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Adobe Premiere Elements 4

Premiere Elements 4 has an interface pretty similar to Photoshop Elements 6 - with a pretty similar layout. Basically, the three tabs are on the right side, as with Photoshop, and the video is on the left. The timeline on the bottom allows you to shift between two different kinds of looks - a timeline look and a sceneline look. As expected, there are different tracks, which are Premiere Elements 4's equivalent to Photoshop's Layers. Premiere Elements 4 actually reminded me a bit of iMovie, because it was pretty easy to use - even though it was my first time using it. I also figured out Windows Movie Maker pretty quickly too though - which then prompts the question "Which one is better, Movie Maker or Premiere Elements?"

Premiere Elements 4 has the advantage of numerous effects (Premiere Elements 4's equivalent to Photoshop Elements 6's Filters) that Windows Movie Maker just doesn't include. They were all very entertaining to try out and affect the footage in many different ways. Same goes for Transitioning - even though it may come off as a bit amateur-ish (not a good thing when it comes to video processing), Premiere Elements 4 does offer many effects. I don't know whether this is a good or bad thing though; the numerous effects could end up cheapening the look of the film or video if used incorrectly. It doesn't matter if it's a family slideshow, I do suppose - I mean, I can't see corporate or professional clients in the film industry using Premiere Elements 4 to create their movies. ...err, unless it's Cloverfield 2.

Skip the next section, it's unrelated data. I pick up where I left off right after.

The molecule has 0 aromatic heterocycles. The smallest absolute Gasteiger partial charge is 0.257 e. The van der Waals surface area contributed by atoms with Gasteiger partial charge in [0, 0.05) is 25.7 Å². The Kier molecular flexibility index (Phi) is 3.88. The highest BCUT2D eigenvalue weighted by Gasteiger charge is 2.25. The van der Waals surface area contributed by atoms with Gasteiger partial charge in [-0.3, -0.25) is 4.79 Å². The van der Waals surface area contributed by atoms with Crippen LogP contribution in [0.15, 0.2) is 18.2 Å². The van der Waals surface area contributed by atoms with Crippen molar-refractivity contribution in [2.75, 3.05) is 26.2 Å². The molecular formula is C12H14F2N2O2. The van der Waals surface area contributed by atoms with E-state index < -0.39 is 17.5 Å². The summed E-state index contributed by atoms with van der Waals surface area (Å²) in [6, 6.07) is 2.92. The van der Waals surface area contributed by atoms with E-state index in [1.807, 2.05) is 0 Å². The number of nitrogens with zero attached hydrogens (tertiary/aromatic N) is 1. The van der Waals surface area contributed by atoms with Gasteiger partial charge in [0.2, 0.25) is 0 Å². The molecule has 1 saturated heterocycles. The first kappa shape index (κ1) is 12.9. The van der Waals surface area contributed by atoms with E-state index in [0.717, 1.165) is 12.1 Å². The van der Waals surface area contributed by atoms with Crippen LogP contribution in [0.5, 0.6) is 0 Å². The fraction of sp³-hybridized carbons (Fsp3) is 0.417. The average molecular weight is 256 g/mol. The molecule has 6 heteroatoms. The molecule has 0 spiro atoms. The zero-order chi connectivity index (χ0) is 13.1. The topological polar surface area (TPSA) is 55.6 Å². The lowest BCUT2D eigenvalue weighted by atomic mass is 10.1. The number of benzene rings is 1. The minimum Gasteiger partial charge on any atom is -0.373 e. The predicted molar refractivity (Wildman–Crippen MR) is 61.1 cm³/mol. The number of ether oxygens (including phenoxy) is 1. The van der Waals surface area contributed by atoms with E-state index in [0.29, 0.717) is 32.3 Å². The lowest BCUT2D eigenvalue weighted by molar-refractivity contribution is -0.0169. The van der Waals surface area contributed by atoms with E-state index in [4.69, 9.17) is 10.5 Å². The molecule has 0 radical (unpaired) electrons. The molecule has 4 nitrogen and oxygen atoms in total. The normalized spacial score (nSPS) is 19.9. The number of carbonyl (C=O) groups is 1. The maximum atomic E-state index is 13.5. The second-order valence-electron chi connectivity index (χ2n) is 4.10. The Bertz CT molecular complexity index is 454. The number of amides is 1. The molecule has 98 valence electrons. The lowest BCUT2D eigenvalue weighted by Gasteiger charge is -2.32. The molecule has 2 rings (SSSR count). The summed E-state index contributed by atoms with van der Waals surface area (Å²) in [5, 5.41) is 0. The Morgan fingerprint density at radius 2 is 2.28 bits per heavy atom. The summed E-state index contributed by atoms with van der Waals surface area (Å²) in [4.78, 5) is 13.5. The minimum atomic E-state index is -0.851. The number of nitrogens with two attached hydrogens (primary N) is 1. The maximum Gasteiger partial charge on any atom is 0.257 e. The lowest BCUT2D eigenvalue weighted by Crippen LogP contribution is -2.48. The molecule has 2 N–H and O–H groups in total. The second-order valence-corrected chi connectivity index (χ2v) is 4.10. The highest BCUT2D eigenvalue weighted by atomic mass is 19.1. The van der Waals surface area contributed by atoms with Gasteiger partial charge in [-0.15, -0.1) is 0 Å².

As for importing media, it couldn't be simpler. It still can be done using Adobe's Photo Downloader, except now you're downloading video clips - or making slide shows with a background music track. All the media you have used in this project will be found in the Media section under the Edit tab. Unlike Windows Movie Maker, which houses all media, Premiere Elements 4 only displays media you have used with that particularly project.

As you may have imagined, processing video is a lot tougher and more CPU-intensive than processing photos, so I'm going to warn you - Premiere Elements 4 doesn't hold back anything on the CPU.

I think Premiere Elements 4 also has a much more inviting Share button - for me, sharing DVD's is no easy or recreational task because I have absolutely no background knowledge about them (at least I know about paper when it comes to photos, right?). When Premiere Elements 4 allowed me to Create Menus easily and then with the Share button upload it to Youtube or burn it to a DVD, I felt that it was an extremely simple process which didn't require any research at all.

Page Index
1. Introduction, Packaging
2. Importing and Sharing Photos
3. Functions and Exporting
4. Adobe Premiere Elements 4
5. Conclusion